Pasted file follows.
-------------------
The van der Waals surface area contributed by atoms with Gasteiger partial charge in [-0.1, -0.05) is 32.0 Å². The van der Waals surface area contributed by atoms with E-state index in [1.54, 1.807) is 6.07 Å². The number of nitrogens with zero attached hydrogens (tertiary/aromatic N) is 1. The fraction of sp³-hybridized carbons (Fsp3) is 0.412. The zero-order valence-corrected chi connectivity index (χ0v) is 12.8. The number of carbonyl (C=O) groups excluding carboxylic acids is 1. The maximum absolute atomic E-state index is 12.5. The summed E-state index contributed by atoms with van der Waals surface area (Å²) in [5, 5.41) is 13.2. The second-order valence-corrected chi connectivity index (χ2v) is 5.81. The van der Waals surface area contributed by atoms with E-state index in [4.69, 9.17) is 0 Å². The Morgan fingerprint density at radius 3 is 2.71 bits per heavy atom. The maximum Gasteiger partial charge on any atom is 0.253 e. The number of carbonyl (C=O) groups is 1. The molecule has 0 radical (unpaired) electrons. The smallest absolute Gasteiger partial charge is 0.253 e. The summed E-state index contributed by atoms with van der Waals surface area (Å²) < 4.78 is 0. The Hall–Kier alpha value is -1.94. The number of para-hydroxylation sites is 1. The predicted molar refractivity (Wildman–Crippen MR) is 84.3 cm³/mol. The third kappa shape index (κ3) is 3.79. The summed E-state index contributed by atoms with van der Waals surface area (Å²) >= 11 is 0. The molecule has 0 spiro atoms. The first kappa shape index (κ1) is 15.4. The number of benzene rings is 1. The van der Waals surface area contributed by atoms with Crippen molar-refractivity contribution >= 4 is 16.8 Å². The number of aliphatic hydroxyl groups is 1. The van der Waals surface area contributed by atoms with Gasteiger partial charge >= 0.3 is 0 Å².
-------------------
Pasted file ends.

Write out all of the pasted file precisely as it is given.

The van der Waals surface area contributed by atoms with Gasteiger partial charge in [-0.1, -0.05) is 32.0 Å². The van der Waals surface area contributed by atoms with E-state index in [1.54, 1.807) is 6.07 Å². The number of nitrogens with zero attached hydrogens (tertiary/aromatic N) is 1. The fraction of sp³-hybridized carbons (Fsp3) is 0.412. The zero-order valence-corrected chi connectivity index (χ0v) is 12.8. The number of carbonyl (C=O) groups excluding carboxylic acids is 1. The maximum absolute atomic E-state index is 12.5. The summed E-state index contributed by atoms with van der Waals surface area (Å²) in [5, 5.41) is 13.2. The second-order valence-corrected chi connectivity index (χ2v) is 5.81. The van der Waals surface area contributed by atoms with E-state index in [4.69, 9.17) is 0 Å². The Morgan fingerprint density at radius 3 is 2.71 bits per heavy atom. The maximum Gasteiger partial charge on any atom is 0.253 e. The number of carbonyl (C=O) groups is 1. The molecule has 0 radical (unpaired) electrons. The smallest absolute Gasteiger partial charge is 0.253 e. The summed E-state index contributed by atoms with van der Waals surface area (Å²) < 4.78 is 0. The Hall–Kier alpha value is -1.94. The number of para-hydroxylation sites is 1. The predicted molar refractivity (Wildman–Crippen MR) is 84.3 cm³/mol. The third kappa shape index (κ3) is 3.79. The summed E-state index contributed by atoms with van der Waals surface area (Å²) >= 11 is 0. The molecule has 0 spiro atoms. The first kappa shape index (κ1) is 15.4. The number of benzene rings is 1. The van der Waals surface area contributed by atoms with Crippen molar-refractivity contribution >= 4 is 16.8 Å². The number of aliphatic hydroxyl groups is 1. The van der Waals surface area contributed by atoms with Gasteiger partial charge >= 0.3 is 0 Å².